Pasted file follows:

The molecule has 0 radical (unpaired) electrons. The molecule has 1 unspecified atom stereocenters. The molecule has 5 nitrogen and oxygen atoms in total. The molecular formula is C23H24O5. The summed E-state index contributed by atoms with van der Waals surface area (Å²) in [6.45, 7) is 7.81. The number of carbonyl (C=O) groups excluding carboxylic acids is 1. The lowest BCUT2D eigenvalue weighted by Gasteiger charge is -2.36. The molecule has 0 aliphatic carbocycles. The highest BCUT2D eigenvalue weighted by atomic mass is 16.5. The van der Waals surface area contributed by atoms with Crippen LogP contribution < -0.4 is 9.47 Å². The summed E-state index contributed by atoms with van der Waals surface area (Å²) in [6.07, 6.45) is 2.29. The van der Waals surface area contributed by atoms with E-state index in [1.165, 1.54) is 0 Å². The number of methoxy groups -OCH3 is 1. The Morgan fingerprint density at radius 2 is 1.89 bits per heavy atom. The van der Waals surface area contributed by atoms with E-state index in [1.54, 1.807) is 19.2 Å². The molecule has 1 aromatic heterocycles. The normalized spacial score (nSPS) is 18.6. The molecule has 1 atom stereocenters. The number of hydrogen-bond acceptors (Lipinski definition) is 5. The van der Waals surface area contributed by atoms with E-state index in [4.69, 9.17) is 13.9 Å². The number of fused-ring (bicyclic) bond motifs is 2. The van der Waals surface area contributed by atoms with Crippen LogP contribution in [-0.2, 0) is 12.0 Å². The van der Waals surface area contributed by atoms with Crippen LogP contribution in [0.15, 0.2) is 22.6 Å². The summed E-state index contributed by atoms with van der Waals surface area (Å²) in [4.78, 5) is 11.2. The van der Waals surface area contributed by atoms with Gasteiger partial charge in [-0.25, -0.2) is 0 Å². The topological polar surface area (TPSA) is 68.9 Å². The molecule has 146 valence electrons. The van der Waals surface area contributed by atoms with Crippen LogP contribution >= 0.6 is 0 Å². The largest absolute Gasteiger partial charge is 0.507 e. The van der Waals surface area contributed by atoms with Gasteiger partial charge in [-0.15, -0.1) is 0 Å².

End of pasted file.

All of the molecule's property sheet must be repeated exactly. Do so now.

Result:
The molecule has 0 radical (unpaired) electrons. The molecule has 1 unspecified atom stereocenters. The molecule has 5 nitrogen and oxygen atoms in total. The molecular formula is C23H24O5. The summed E-state index contributed by atoms with van der Waals surface area (Å²) in [6.45, 7) is 7.81. The number of carbonyl (C=O) groups excluding carboxylic acids is 1. The lowest BCUT2D eigenvalue weighted by Gasteiger charge is -2.36. The molecule has 0 aliphatic carbocycles. The highest BCUT2D eigenvalue weighted by atomic mass is 16.5. The van der Waals surface area contributed by atoms with Crippen LogP contribution < -0.4 is 9.47 Å². The summed E-state index contributed by atoms with van der Waals surface area (Å²) in [6.07, 6.45) is 2.29. The van der Waals surface area contributed by atoms with E-state index in [1.165, 1.54) is 0 Å². The number of methoxy groups -OCH3 is 1. The Morgan fingerprint density at radius 2 is 1.89 bits per heavy atom. The van der Waals surface area contributed by atoms with E-state index in [1.54, 1.807) is 19.2 Å². The molecule has 1 aromatic heterocycles. The normalized spacial score (nSPS) is 18.6. The molecule has 1 atom stereocenters. The number of hydrogen-bond acceptors (Lipinski definition) is 5. The van der Waals surface area contributed by atoms with E-state index in [4.69, 9.17) is 13.9 Å². The number of fused-ring (bicyclic) bond motifs is 2. The van der Waals surface area contributed by atoms with Crippen LogP contribution in [-0.2, 0) is 12.0 Å². The van der Waals surface area contributed by atoms with Crippen LogP contribution in [0.15, 0.2) is 22.6 Å². The summed E-state index contributed by atoms with van der Waals surface area (Å²) in [4.78, 5) is 11.2. The van der Waals surface area contributed by atoms with Gasteiger partial charge in [-0.25, -0.2) is 0 Å². The topological polar surface area (TPSA) is 68.9 Å². The molecule has 146 valence electrons. The van der Waals surface area contributed by atoms with Crippen LogP contribution >= 0.6 is 0 Å². The largest absolute Gasteiger partial charge is 0.507 e. The van der Waals surface area contributed by atoms with Gasteiger partial charge in [-0.15, -0.1) is 0 Å².